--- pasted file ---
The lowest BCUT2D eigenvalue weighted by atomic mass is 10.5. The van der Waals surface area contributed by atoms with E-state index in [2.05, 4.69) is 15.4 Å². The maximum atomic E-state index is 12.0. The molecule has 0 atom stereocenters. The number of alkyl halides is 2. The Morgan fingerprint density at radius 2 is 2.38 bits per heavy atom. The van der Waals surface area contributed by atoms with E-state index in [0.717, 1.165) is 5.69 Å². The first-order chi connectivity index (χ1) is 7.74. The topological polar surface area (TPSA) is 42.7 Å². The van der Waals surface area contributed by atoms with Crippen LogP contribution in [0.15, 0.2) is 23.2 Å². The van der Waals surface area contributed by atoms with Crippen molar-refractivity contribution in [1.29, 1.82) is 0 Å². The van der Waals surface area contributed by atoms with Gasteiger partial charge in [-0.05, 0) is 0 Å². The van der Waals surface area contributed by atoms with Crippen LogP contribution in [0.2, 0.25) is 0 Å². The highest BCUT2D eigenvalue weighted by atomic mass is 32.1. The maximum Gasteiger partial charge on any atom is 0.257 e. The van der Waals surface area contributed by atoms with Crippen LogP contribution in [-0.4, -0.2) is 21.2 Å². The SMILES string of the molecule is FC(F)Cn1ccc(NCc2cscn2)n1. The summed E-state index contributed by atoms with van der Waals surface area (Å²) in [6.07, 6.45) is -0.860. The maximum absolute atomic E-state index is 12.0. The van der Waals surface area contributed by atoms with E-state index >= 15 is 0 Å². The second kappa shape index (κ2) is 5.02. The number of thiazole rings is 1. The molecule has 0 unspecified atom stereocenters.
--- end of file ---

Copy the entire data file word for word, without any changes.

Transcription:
The lowest BCUT2D eigenvalue weighted by atomic mass is 10.5. The van der Waals surface area contributed by atoms with E-state index in [2.05, 4.69) is 15.4 Å². The maximum atomic E-state index is 12.0. The molecule has 0 atom stereocenters. The number of alkyl halides is 2. The Morgan fingerprint density at radius 2 is 2.38 bits per heavy atom. The van der Waals surface area contributed by atoms with E-state index in [0.717, 1.165) is 5.69 Å². The first-order chi connectivity index (χ1) is 7.74. The topological polar surface area (TPSA) is 42.7 Å². The van der Waals surface area contributed by atoms with Crippen LogP contribution in [0.15, 0.2) is 23.2 Å². The van der Waals surface area contributed by atoms with Crippen molar-refractivity contribution in [1.29, 1.82) is 0 Å². The van der Waals surface area contributed by atoms with Gasteiger partial charge in [-0.05, 0) is 0 Å². The van der Waals surface area contributed by atoms with Crippen LogP contribution in [0.2, 0.25) is 0 Å². The highest BCUT2D eigenvalue weighted by atomic mass is 32.1. The maximum Gasteiger partial charge on any atom is 0.257 e. The van der Waals surface area contributed by atoms with Crippen LogP contribution in [-0.4, -0.2) is 21.2 Å². The SMILES string of the molecule is FC(F)Cn1ccc(NCc2cscn2)n1. The summed E-state index contributed by atoms with van der Waals surface area (Å²) in [6.07, 6.45) is -0.860. The maximum absolute atomic E-state index is 12.0. The van der Waals surface area contributed by atoms with E-state index >= 15 is 0 Å². The second kappa shape index (κ2) is 5.02. The number of thiazole rings is 1. The molecule has 0 unspecified atom stereocenters.